Urine S100 proteins as potential biomarkers of lupus nephritis activity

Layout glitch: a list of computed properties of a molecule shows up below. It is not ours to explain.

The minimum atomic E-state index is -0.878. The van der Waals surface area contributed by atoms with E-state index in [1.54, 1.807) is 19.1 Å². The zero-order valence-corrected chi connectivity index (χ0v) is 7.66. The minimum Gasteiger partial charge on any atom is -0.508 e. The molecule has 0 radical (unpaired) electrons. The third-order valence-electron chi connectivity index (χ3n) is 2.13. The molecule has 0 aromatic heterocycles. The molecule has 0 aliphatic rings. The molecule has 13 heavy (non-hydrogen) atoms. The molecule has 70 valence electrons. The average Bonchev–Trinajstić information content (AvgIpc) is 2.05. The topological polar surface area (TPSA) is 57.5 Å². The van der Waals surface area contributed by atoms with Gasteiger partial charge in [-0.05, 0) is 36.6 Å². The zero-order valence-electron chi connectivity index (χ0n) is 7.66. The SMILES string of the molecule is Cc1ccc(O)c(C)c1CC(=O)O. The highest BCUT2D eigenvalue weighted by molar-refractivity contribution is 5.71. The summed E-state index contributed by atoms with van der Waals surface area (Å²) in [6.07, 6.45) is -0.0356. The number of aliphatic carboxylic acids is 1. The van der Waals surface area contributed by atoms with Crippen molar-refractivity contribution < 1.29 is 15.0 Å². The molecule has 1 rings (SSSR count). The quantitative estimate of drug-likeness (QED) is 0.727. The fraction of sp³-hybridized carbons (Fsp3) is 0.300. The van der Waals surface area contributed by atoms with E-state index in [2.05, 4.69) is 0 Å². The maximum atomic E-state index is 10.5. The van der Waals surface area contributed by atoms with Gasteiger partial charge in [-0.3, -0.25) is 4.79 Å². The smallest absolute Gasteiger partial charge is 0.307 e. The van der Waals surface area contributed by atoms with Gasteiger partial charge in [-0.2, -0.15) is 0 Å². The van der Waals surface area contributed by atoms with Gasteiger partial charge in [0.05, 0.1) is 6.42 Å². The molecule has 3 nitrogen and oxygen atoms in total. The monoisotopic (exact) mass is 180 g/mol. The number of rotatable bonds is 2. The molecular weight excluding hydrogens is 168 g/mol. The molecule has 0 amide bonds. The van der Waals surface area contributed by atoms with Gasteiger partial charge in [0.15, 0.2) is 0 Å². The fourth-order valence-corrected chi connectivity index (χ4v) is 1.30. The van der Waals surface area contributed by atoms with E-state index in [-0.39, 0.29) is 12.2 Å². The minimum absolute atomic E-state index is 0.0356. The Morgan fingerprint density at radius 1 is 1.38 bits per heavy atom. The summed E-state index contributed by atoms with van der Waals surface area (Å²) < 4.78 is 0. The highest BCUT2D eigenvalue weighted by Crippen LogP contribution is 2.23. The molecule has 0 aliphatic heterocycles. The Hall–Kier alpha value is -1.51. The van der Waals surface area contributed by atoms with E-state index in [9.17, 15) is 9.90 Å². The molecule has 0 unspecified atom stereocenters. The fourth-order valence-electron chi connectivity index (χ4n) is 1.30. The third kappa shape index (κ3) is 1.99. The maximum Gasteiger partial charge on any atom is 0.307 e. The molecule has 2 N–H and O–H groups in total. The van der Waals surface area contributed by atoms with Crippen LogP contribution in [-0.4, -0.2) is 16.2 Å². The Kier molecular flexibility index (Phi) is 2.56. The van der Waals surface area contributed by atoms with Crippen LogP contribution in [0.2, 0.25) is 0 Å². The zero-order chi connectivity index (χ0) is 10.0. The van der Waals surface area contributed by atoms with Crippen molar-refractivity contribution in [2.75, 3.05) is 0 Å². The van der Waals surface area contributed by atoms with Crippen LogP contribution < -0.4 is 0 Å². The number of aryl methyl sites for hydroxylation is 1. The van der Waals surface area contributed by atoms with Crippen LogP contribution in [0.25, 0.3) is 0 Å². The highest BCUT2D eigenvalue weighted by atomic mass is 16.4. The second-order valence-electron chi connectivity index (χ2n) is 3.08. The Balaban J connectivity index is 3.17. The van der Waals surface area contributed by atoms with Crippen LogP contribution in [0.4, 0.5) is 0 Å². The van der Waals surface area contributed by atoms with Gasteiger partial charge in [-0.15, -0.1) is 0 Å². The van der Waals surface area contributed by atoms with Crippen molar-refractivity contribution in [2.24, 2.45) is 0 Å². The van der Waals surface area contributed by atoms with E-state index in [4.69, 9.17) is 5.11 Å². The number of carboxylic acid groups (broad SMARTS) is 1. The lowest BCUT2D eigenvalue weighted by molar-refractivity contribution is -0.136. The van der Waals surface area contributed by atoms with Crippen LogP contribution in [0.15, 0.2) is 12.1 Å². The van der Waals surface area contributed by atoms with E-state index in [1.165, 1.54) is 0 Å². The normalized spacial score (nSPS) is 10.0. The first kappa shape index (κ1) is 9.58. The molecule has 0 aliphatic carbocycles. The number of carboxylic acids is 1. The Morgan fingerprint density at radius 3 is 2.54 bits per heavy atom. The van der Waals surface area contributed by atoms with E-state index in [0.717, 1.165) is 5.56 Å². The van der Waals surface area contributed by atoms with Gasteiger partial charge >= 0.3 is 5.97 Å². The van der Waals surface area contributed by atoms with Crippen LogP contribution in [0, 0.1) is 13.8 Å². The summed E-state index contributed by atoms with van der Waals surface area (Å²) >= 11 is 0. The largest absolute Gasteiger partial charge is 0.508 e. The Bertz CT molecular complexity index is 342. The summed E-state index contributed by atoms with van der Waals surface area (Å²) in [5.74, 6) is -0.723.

Expression of two S100 proteins, myeloid related protein (MRP)8 and MRP14, as well as their complex formation indicate proinflammatory properties of macrophages. We analyzed if the different forms of glomerulonephritis (GN) are associated with the appearance of certain phenotypes of infiltrating macrophages characterized by expression of MRP8 and MRP14 as well as their complex formation. Immunohistochemical analysis of 89 renal biopsies with different forms of nephritis revealed that expression and complex formation of MRP8 and MRP14 by infiltrating macrophages in the glomeruli correlated with the severity of the inflammatory process. As such, MRP8/MRP14-expressing monocytes prevailed in highly proliferating forms of GN, i.e., systemic lupus erythematosus GN and extracapillary GN. In contrast, a high percentage of macrophages in the renal interstitium expressed MRP8 and MRP14 without concomitant formation of their complex, and they indicated a chronic type of inflammatory reaction in GN. Immunosuppressive drugs had no direct effects on the expression of MRP8 and MRP14 in macrophages in vitro. The correlation of MRP8 and MRP14 expression with disease activity indicates that these calcium-binding proteins are of pathophysiological relevance in GN. In addition, our findings reflect differences in the inflammatory mechanisms underlying the various forms of GN, as they revealed that distinct macrophage subpopulations prevail in the different forms of GN.